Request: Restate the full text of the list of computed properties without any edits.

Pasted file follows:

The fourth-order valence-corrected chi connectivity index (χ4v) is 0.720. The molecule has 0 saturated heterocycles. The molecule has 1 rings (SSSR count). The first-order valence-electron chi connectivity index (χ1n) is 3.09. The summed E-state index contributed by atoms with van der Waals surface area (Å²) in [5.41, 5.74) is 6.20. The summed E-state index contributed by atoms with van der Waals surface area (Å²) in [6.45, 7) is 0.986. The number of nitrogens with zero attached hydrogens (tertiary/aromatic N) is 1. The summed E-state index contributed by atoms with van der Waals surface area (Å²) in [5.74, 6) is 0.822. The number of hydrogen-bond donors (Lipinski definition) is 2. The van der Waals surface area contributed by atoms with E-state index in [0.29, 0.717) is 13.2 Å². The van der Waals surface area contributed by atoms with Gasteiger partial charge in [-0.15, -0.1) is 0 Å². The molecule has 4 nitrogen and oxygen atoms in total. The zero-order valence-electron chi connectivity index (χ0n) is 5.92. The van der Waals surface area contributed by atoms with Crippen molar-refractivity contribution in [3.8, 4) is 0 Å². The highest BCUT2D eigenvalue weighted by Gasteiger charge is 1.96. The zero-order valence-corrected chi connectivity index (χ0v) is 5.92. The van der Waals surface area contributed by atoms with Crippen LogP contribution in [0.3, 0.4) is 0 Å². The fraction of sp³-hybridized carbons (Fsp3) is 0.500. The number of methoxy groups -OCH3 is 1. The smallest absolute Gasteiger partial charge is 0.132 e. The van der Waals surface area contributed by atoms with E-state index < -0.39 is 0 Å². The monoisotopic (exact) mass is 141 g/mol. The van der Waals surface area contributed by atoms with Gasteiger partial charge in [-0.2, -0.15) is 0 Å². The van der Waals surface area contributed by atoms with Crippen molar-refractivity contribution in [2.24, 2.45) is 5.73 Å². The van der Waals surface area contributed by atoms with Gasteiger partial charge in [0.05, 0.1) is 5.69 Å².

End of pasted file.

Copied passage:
The fourth-order valence-corrected chi connectivity index (χ4v) is 0.720. The molecule has 0 saturated heterocycles. The molecule has 1 rings (SSSR count). The first-order valence-electron chi connectivity index (χ1n) is 3.09. The summed E-state index contributed by atoms with van der Waals surface area (Å²) in [5.41, 5.74) is 6.20. The summed E-state index contributed by atoms with van der Waals surface area (Å²) in [6.45, 7) is 0.986. The number of nitrogens with zero attached hydrogens (tertiary/aromatic N) is 1. The summed E-state index contributed by atoms with van der Waals surface area (Å²) in [5.74, 6) is 0.822. The number of hydrogen-bond donors (Lipinski definition) is 2. The van der Waals surface area contributed by atoms with E-state index in [0.29, 0.717) is 13.2 Å². The van der Waals surface area contributed by atoms with Gasteiger partial charge in [-0.15, -0.1) is 0 Å². The molecule has 4 nitrogen and oxygen atoms in total. The zero-order valence-electron chi connectivity index (χ0n) is 5.92. The van der Waals surface area contributed by atoms with Crippen molar-refractivity contribution in [3.8, 4) is 0 Å². The highest BCUT2D eigenvalue weighted by Gasteiger charge is 1.96. The zero-order valence-corrected chi connectivity index (χ0v) is 5.92. The van der Waals surface area contributed by atoms with Crippen LogP contribution in [0.3, 0.4) is 0 Å². The fraction of sp³-hybridized carbons (Fsp3) is 0.500. The number of methoxy groups -OCH3 is 1. The smallest absolute Gasteiger partial charge is 0.132 e. The van der Waals surface area contributed by atoms with E-state index < -0.39 is 0 Å². The monoisotopic (exact) mass is 141 g/mol. The van der Waals surface area contributed by atoms with Gasteiger partial charge in [-0.2, -0.15) is 0 Å². The van der Waals surface area contributed by atoms with Crippen molar-refractivity contribution in [2.24, 2.45) is 5.73 Å². The van der Waals surface area contributed by atoms with Gasteiger partial charge in [0.05, 0.1) is 5.69 Å².